Judge suspends Argentina’s abortion law for violating the right to life

A judge has suspended Argentina’s recent abortion law as it violates the country’s commitment to upholding the right to life.

Judge Alfredo Eugenio López, president of Federal Tribunal No.4 of Mar del Plata, determined that it contradicts a previous Supreme Court ruling stating that “life is the first human right which is recognized and guaranteed by the national constitution”.

Application of the abortion law, which was passed in December, has been suspended until the Supreme Court rules on it. The law expands abortion beyond the previous exemptions for rape or when the mother’s life is at risk.


The judgment was the result of a citizen’s appeal which argued that the law violated Argentina’s commitment to protect the “right to life from conception”.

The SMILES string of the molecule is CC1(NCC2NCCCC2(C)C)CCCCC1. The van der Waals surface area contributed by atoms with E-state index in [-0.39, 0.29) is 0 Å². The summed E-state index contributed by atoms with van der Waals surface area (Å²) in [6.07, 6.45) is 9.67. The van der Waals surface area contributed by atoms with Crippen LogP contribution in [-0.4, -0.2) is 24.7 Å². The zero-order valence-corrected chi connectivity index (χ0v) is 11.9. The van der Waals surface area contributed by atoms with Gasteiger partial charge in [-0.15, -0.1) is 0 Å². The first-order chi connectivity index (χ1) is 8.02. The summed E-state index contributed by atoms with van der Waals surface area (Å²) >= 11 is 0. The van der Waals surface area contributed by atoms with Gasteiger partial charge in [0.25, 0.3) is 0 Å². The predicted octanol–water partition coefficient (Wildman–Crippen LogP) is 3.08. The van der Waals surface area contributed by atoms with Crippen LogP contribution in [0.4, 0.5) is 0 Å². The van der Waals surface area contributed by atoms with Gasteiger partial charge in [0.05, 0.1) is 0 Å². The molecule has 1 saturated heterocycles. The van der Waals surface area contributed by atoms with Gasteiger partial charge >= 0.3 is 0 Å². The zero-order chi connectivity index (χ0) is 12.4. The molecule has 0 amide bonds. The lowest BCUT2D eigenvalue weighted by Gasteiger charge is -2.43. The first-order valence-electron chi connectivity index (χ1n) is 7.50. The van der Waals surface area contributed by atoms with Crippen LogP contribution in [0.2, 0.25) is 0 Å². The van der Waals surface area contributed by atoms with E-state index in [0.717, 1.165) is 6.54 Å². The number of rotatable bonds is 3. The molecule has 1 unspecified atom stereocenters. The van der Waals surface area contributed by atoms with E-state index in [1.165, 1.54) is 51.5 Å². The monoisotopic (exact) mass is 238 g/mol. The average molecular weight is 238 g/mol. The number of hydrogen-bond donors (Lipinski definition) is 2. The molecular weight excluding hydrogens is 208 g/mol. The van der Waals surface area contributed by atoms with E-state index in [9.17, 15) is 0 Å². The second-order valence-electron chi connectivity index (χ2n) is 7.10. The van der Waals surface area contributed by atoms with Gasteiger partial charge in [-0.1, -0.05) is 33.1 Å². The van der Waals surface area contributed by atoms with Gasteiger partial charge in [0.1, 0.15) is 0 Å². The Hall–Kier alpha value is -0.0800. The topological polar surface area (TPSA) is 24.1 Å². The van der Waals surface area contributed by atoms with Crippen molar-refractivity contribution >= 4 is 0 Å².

Judge López said his decision was necessary because “an imponderable number of unborn children may suffer death from this very moment”.

life is the first human right which is recognized and guaranteed by the national constitution

Members of Argentina’s governing party, which pushed through the law, said they will appeal.

In March, a provincial judge determined the law to be unconstitutional in a ruling applying to Argentina’s San Luis province.

March for life

In May 2018, a reported 3.6 million pro-lifers in over 100 cities in Argentina marched under the slogan ‘protect them both’.

It was the country’s second mass demonstration in a matter of months calling on its political leaders not to liberalise abortion law.

Also see:

Baby foot

Abortions at unprecedented levels in England and Wales

Texas ‘Heartbeat Bill’ protects unborn from sixth week of pregnancy

Abortion of black babies in US disproportionately high

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